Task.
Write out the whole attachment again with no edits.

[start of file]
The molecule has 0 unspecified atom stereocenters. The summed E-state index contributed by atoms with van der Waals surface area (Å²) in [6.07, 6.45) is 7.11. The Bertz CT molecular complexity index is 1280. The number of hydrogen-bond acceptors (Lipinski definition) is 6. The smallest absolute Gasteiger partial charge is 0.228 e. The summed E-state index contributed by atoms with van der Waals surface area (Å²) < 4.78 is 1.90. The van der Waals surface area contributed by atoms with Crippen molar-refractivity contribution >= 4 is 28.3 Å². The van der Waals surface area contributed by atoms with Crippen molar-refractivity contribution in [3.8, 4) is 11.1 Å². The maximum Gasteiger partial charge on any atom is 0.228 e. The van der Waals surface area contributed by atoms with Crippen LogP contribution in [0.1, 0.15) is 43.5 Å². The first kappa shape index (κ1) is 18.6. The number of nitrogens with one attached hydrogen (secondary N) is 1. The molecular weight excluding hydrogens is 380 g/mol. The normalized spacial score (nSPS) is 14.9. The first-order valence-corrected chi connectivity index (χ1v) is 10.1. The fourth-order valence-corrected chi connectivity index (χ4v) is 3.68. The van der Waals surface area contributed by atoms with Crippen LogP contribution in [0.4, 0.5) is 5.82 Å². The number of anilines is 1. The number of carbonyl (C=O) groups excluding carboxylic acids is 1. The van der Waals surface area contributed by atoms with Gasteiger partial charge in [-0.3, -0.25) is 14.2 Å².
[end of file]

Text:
The molecule has 0 unspecified atom stereocenters. The summed E-state index contributed by atoms with van der Waals surface area (Å²) in [6.07, 6.45) is 7.11. The Bertz CT molecular complexity index is 1280. The number of hydrogen-bond acceptors (Lipinski definition) is 6. The smallest absolute Gasteiger partial charge is 0.228 e. The summed E-state index contributed by atoms with van der Waals surface area (Å²) < 4.78 is 1.90. The van der Waals surface area contributed by atoms with Crippen molar-refractivity contribution >= 4 is 28.3 Å². The van der Waals surface area contributed by atoms with Crippen molar-refractivity contribution in [3.8, 4) is 11.1 Å². The maximum Gasteiger partial charge on any atom is 0.228 e. The van der Waals surface area contributed by atoms with Crippen LogP contribution in [0.1, 0.15) is 43.5 Å². The first kappa shape index (κ1) is 18.6. The number of nitrogens with one attached hydrogen (secondary N) is 1. The molecular weight excluding hydrogens is 380 g/mol. The normalized spacial score (nSPS) is 14.9. The first-order valence-corrected chi connectivity index (χ1v) is 10.1. The fourth-order valence-corrected chi connectivity index (χ4v) is 3.68. The van der Waals surface area contributed by atoms with Crippen LogP contribution in [0.4, 0.5) is 5.82 Å². The number of anilines is 1. The number of carbonyl (C=O) groups excluding carboxylic acids is 1. The van der Waals surface area contributed by atoms with Gasteiger partial charge in [-0.3, -0.25) is 14.2 Å².